CHEAT SHEET FOR PARTNERS –Breast feeding support

CHEAT SHEET FOR PARTNERS

    Breastfeeding Support

This is a brief list of ways to make a big difference for the woman who is breast feeding. Do one, some, or all, everything matters.

1. When the breast comes out, you run to get a big glass of something for her to drink. (Trust me, the minute the baby latches on, her throat will go dry).
2. Find (or buy) a low foot stool for her. (Rubbermaid makes a good one and Ikea has a cheap, functional one). Putting her feet on a stool brings baby up to the breast so she doesn’t have to hunch forward.
3. Watch her shoulders, if they are hunched forward, she’s not relaxed. Find some soft pillows to bring baby up higher or support her arms. She’ll forget about this so you keep on top of it.
4. Tell her what you authentically appreciate about her feeding the baby. E.g. Thank you for all you do to make our baby healthy. You look so beautiful when you’re feeding the baby., etc etc.
5. Put a snack beside her, she needs extra calories to produce milk. A plate of sliced apples, toast with almond butter, cheese and crackers, etc.
6. While she’s feeding, scan the environment she’s looking at. When she’s sitting, you’re moving. Empty the trash, clear the clutter, mop the dust bunnies, water the plants.
7. Give her a shoulder massage.
The partner being an active participant in the breast feeding support can strengthen the family. Please add your ideas in the comments section.

A partner who actively works to make the breast feeding go smoothly is a treasure.

A partner who actively works to make the breast feeding go smoothly is a treasure.


Gloria Lemay, Vancouver BC Canada

12 thoughts on “CHEAT SHEET FOR PARTNERS –Breast feeding support

  1. When naysayers comment on how often the baby nurses, whether mother has enough milk, or anything that may annoy, worry, or otherwise bother the mother, the partner says:”This is working for us.” or “The pediatrician is delighted with baby’s growth.”

    When mom’s nursing, partner catch her eye and simply smile. Kiss her. Stroke her hair.

    Let the mother hear you bragging about her……the power, love, determination, gentleness that this new mother has!

  2. Ila N Shawn
    I ESPECIALLY like point #6! Yes, I LOVE breastfeeding my babies, however I am not just sitting there doing nothing (such as napping or taking a break). I am doing what needs to be done to nourish (and often times comfort) our children. While I am doing this important job, it’s really nice when the spouse keeps on with the other tasks waiting to be done. if he sat down every time I did to feed the babies, that just stresses me out and makes me feel unsupported, as meals still need to be made, house cleaned, yard work done, older kids tended to, etc.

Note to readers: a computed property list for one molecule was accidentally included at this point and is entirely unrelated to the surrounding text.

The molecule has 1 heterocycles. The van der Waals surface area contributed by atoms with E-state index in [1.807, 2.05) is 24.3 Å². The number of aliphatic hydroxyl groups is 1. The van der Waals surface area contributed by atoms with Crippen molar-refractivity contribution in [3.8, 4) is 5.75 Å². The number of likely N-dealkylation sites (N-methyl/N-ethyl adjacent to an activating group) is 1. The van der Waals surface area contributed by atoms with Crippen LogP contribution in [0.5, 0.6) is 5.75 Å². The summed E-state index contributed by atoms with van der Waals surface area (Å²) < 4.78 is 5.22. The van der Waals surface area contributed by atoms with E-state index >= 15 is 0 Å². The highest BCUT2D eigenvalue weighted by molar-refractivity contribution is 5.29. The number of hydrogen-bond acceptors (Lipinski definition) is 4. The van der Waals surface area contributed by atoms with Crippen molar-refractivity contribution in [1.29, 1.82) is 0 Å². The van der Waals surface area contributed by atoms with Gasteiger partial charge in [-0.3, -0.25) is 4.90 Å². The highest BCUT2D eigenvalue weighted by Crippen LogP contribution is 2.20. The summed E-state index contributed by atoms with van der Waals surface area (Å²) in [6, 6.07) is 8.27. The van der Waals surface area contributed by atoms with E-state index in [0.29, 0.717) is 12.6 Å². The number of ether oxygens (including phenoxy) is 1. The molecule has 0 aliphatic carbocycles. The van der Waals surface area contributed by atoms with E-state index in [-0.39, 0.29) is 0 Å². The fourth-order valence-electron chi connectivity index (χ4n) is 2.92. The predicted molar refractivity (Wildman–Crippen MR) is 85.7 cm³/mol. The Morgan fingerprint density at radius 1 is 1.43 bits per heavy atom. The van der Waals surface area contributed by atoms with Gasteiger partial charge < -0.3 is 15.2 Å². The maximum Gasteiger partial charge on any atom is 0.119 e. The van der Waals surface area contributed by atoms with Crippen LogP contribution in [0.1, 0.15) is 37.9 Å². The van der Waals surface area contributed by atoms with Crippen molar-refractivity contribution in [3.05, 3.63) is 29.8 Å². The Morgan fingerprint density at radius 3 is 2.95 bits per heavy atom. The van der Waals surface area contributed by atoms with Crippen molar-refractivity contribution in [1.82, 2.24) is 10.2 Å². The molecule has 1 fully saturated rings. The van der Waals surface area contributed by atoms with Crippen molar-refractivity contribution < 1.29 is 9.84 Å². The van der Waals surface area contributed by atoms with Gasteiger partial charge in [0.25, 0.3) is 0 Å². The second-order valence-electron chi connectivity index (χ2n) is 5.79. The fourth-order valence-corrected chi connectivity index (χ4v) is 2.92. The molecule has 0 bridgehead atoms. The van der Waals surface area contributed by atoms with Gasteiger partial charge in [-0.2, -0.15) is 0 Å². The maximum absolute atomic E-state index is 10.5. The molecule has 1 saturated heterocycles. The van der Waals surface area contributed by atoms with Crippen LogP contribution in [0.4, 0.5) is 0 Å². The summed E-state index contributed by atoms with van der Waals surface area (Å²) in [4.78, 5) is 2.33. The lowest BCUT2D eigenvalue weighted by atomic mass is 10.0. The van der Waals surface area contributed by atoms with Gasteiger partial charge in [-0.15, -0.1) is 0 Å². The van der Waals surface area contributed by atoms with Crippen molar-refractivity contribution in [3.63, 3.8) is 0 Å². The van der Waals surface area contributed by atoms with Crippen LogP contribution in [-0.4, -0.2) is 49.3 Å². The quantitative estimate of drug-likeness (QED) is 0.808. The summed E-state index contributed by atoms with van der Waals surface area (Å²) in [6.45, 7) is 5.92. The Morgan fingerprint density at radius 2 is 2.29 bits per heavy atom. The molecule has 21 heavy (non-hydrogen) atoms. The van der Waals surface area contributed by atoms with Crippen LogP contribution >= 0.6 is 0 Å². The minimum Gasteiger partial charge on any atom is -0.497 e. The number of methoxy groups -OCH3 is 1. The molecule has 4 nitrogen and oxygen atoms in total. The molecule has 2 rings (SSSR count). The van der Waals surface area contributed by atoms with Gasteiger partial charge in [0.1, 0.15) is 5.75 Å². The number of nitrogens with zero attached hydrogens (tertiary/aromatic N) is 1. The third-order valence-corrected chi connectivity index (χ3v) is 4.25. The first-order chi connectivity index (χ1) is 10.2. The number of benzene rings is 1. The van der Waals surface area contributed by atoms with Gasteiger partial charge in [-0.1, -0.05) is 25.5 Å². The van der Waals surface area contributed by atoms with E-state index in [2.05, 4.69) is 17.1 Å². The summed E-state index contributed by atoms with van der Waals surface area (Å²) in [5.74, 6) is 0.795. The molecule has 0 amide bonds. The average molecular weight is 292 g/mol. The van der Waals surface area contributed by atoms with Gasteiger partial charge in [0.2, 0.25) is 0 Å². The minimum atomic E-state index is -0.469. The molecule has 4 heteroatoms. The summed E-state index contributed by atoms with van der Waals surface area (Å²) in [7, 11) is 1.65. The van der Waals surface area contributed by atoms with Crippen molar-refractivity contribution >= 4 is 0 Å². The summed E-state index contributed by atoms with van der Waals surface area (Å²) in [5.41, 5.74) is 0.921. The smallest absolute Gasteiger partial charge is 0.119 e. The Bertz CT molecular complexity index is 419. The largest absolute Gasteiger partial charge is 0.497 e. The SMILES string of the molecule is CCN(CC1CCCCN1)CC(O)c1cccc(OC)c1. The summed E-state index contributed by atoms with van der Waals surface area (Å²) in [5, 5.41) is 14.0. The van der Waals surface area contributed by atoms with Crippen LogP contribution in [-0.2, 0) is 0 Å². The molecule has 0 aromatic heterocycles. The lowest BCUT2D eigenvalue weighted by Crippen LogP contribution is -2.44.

3. Love all that you do Gloria! I teach CBE classes in New Zealand – can I please have permission to print this “cheat sheet” for the Dad’s in my class on breastfeeding night? I love having handouts just for the partners, too 🙂

  4. Can I share this on our student midwives facebook page? I’m an American who has lived in England for almost 10 years and I’m going to King’s College London. I’m a first year Student Midwife and was a Breastfeeding Peer Supporter as well and love this list for the partner.

  5. I’ll add a few for parents of multiples:

    – Scan the positioning of each baby – you can see things from a different angle. Can mom move to be more comfortable and better support baby A or baby A? Do you see a position that may be more comfortable for everyone ?

    – Don’t go too far. One baby may need finish or need to be burped before the other. Mom’s anxiety will flair up if no one is there to help her with the one who has finished feeding. Be close to help reposition or to take the baby who seems to be done and needs a good burp.

    – When cluster feeding twins, she may not get a break at all and become overwhelmed. Reassure her she is enough and she has enough.

  6. This is lovely, and hopefully helps dads realise where their role can lie in breastfeeding: ‘nurturing the nurturer’. One small point that I would like to mention is about mums needing extra calories to make milk – breastfeeding does indeed burn calories,and mums may feel hungry when breastfeeding, but our bodies are really good at meeting our babies needs! A mum has to be significantly malnourished before her milk supply is affected – the body naturally diverts its energies to producing milk, and relies on the fat stores laid down in pregnancy. So mum doesn’t need extra calories to breastfeed, but may feel better in herself if she is able to have snacks to keep her energy levels up. You can read more about this here: http://kellymom.com/nutrition/mothers-diet/mom-diet/

  7. This is a great cheat sheet! I was looking for something like this to give to a friend and came upon your post! THank you! I will pass it on!

    And that dry throat thing? YES, every single time I nurse…even a year later. I have lemon water beside me always!

  8. At the beginning, when it was very painful, my husband would always give me a little kiss at the beginning of each feeding. It made a big difference!

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